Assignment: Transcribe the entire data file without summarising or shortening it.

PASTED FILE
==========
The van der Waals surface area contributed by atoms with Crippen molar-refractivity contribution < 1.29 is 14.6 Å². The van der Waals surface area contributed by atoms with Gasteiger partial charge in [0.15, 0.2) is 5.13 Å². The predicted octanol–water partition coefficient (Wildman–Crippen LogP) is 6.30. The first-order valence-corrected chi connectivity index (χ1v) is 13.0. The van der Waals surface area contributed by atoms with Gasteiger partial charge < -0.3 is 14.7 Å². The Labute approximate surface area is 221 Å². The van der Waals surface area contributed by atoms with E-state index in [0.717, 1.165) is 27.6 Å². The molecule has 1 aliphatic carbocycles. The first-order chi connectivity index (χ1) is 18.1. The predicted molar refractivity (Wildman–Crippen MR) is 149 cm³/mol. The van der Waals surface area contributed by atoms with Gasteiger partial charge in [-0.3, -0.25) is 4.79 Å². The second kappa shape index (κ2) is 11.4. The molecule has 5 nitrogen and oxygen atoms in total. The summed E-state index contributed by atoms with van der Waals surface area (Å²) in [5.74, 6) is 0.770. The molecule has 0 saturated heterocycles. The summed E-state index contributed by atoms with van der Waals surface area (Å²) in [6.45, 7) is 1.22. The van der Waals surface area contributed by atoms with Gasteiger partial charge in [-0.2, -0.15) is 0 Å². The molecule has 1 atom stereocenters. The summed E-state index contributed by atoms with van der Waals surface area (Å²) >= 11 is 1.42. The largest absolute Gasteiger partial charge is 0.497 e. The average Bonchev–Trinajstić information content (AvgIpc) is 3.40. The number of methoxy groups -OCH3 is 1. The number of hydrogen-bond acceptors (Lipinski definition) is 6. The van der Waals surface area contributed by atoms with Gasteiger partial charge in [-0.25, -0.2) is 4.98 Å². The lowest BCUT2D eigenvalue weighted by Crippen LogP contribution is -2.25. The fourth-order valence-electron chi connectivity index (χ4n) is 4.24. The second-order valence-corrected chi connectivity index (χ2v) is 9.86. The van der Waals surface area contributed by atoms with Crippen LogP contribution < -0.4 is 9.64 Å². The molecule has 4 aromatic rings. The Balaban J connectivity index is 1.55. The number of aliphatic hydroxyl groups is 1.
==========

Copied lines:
The van der Waals surface area contributed by atoms with Crippen molar-refractivity contribution < 1.29 is 14.6 Å². The van der Waals surface area contributed by atoms with Gasteiger partial charge in [0.15, 0.2) is 5.13 Å². The predicted octanol–water partition coefficient (Wildman–Crippen LogP) is 6.30. The first-order valence-corrected chi connectivity index (χ1v) is 13.0. The van der Waals surface area contributed by atoms with Gasteiger partial charge < -0.3 is 14.7 Å². The Labute approximate surface area is 221 Å². The van der Waals surface area contributed by atoms with E-state index in [0.717, 1.165) is 27.6 Å². The molecule has 1 aliphatic carbocycles. The first-order chi connectivity index (χ1) is 18.1. The predicted molar refractivity (Wildman–Crippen MR) is 149 cm³/mol. The van der Waals surface area contributed by atoms with Gasteiger partial charge in [-0.3, -0.25) is 4.79 Å². The second kappa shape index (κ2) is 11.4. The molecule has 5 nitrogen and oxygen atoms in total. The summed E-state index contributed by atoms with van der Waals surface area (Å²) in [5.74, 6) is 0.770. The molecule has 0 saturated heterocycles. The summed E-state index contributed by atoms with van der Waals surface area (Å²) in [6.45, 7) is 1.22. The van der Waals surface area contributed by atoms with Gasteiger partial charge in [-0.2, -0.15) is 0 Å². The molecule has 1 atom stereocenters. The summed E-state index contributed by atoms with van der Waals surface area (Å²) >= 11 is 1.42. The largest absolute Gasteiger partial charge is 0.497 e. The average Bonchev–Trinajstić information content (AvgIpc) is 3.40. The number of methoxy groups -OCH3 is 1. The number of hydrogen-bond acceptors (Lipinski definition) is 6. The van der Waals surface area contributed by atoms with Gasteiger partial charge in [-0.25, -0.2) is 4.98 Å². The lowest BCUT2D eigenvalue weighted by Crippen LogP contribution is -2.25. The fourth-order valence-electron chi connectivity index (χ4n) is 4.24. The second-order valence-corrected chi connectivity index (χ2v) is 9.86. The van der Waals surface area contributed by atoms with Crippen LogP contribution < -0.4 is 9.64 Å². The molecule has 4 aromatic rings. The Balaban J connectivity index is 1.55. The number of aliphatic hydroxyl groups is 1.